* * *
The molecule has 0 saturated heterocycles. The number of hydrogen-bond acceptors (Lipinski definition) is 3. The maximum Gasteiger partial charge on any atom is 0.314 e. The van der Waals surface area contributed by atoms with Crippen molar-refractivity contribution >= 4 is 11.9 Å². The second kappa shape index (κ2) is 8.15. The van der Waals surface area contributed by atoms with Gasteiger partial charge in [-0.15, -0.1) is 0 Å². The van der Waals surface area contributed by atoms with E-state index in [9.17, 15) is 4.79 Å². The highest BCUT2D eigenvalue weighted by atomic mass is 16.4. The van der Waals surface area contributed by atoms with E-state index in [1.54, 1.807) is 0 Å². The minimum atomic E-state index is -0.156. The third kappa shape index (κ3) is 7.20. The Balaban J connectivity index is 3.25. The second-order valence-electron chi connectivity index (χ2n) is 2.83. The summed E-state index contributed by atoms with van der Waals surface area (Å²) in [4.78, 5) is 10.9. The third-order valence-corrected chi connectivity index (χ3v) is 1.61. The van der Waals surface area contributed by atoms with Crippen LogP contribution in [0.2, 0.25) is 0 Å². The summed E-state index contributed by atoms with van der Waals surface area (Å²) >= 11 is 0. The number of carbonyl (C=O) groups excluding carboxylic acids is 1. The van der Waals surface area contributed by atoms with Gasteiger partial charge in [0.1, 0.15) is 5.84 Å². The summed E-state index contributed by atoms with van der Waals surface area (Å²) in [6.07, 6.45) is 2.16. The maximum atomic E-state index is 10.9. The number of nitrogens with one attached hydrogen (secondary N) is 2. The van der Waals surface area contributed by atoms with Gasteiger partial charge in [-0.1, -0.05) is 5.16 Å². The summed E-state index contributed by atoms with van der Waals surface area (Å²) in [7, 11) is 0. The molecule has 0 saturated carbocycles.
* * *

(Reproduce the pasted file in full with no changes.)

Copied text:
The molecule has 0 saturated heterocycles. The number of hydrogen-bond acceptors (Lipinski definition) is 3. The maximum Gasteiger partial charge on any atom is 0.314 e. The van der Waals surface area contributed by atoms with Crippen molar-refractivity contribution >= 4 is 11.9 Å². The second kappa shape index (κ2) is 8.15. The van der Waals surface area contributed by atoms with Gasteiger partial charge in [-0.15, -0.1) is 0 Å². The van der Waals surface area contributed by atoms with E-state index in [9.17, 15) is 4.79 Å². The highest BCUT2D eigenvalue weighted by atomic mass is 16.4. The van der Waals surface area contributed by atoms with E-state index in [1.54, 1.807) is 0 Å². The minimum atomic E-state index is -0.156. The third kappa shape index (κ3) is 7.20. The Balaban J connectivity index is 3.25. The second-order valence-electron chi connectivity index (χ2n) is 2.83. The summed E-state index contributed by atoms with van der Waals surface area (Å²) in [4.78, 5) is 10.9. The third-order valence-corrected chi connectivity index (χ3v) is 1.61. The van der Waals surface area contributed by atoms with Crippen LogP contribution in [0.2, 0.25) is 0 Å². The summed E-state index contributed by atoms with van der Waals surface area (Å²) >= 11 is 0. The number of carbonyl (C=O) groups excluding carboxylic acids is 1. The van der Waals surface area contributed by atoms with Gasteiger partial charge in [0.1, 0.15) is 5.84 Å². The summed E-state index contributed by atoms with van der Waals surface area (Å²) in [6.07, 6.45) is 2.16. The maximum atomic E-state index is 10.9. The number of nitrogens with one attached hydrogen (secondary N) is 2. The van der Waals surface area contributed by atoms with Gasteiger partial charge in [-0.1, -0.05) is 5.16 Å². The summed E-state index contributed by atoms with van der Waals surface area (Å²) in [7, 11) is 0. The molecule has 0 saturated carbocycles.